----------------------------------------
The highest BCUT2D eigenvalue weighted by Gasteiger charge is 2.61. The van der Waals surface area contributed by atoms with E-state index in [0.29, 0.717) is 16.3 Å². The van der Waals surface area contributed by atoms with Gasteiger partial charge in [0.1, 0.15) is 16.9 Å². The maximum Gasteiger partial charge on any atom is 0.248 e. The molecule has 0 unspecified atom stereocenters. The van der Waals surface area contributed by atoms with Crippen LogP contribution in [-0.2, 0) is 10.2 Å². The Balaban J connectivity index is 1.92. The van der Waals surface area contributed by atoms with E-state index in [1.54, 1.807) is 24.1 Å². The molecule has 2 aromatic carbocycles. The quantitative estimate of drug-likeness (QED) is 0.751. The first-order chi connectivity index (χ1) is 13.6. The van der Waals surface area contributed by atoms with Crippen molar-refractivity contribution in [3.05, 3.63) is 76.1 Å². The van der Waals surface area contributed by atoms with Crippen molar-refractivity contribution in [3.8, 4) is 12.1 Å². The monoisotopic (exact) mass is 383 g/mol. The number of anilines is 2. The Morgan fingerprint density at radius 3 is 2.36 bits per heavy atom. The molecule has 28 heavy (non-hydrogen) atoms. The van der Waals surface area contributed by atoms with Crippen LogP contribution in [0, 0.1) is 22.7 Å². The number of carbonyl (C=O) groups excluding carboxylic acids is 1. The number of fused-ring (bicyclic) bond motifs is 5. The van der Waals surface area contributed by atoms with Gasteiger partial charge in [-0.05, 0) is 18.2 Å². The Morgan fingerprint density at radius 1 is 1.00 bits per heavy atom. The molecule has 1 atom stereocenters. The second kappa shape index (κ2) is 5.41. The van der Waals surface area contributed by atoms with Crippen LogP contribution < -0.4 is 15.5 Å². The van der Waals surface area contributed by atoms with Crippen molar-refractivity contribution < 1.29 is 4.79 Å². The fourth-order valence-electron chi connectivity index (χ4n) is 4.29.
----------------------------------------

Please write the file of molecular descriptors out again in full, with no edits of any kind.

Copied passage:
The highest BCUT2D eigenvalue weighted by Gasteiger charge is 2.61. The van der Waals surface area contributed by atoms with E-state index in [0.29, 0.717) is 16.3 Å². The van der Waals surface area contributed by atoms with Gasteiger partial charge in [0.1, 0.15) is 16.9 Å². The maximum Gasteiger partial charge on any atom is 0.248 e. The molecule has 0 unspecified atom stereocenters. The van der Waals surface area contributed by atoms with Crippen LogP contribution in [-0.2, 0) is 10.2 Å². The Balaban J connectivity index is 1.92. The van der Waals surface area contributed by atoms with E-state index in [1.54, 1.807) is 24.1 Å². The molecule has 2 aromatic carbocycles. The quantitative estimate of drug-likeness (QED) is 0.751. The first-order chi connectivity index (χ1) is 13.6. The van der Waals surface area contributed by atoms with Crippen molar-refractivity contribution in [3.05, 3.63) is 76.1 Å². The van der Waals surface area contributed by atoms with Crippen molar-refractivity contribution in [3.8, 4) is 12.1 Å². The monoisotopic (exact) mass is 383 g/mol. The number of anilines is 2. The Morgan fingerprint density at radius 3 is 2.36 bits per heavy atom. The molecule has 28 heavy (non-hydrogen) atoms. The van der Waals surface area contributed by atoms with Crippen LogP contribution in [0, 0.1) is 22.7 Å². The number of carbonyl (C=O) groups excluding carboxylic acids is 1. The number of fused-ring (bicyclic) bond motifs is 5. The van der Waals surface area contributed by atoms with Gasteiger partial charge in [-0.05, 0) is 18.2 Å². The Morgan fingerprint density at radius 1 is 1.00 bits per heavy atom. The molecule has 1 atom stereocenters. The second kappa shape index (κ2) is 5.41. The van der Waals surface area contributed by atoms with Crippen LogP contribution < -0.4 is 15.5 Å². The van der Waals surface area contributed by atoms with Crippen molar-refractivity contribution < 1.29 is 4.79 Å². The fourth-order valence-electron chi connectivity index (χ4n) is 4.29.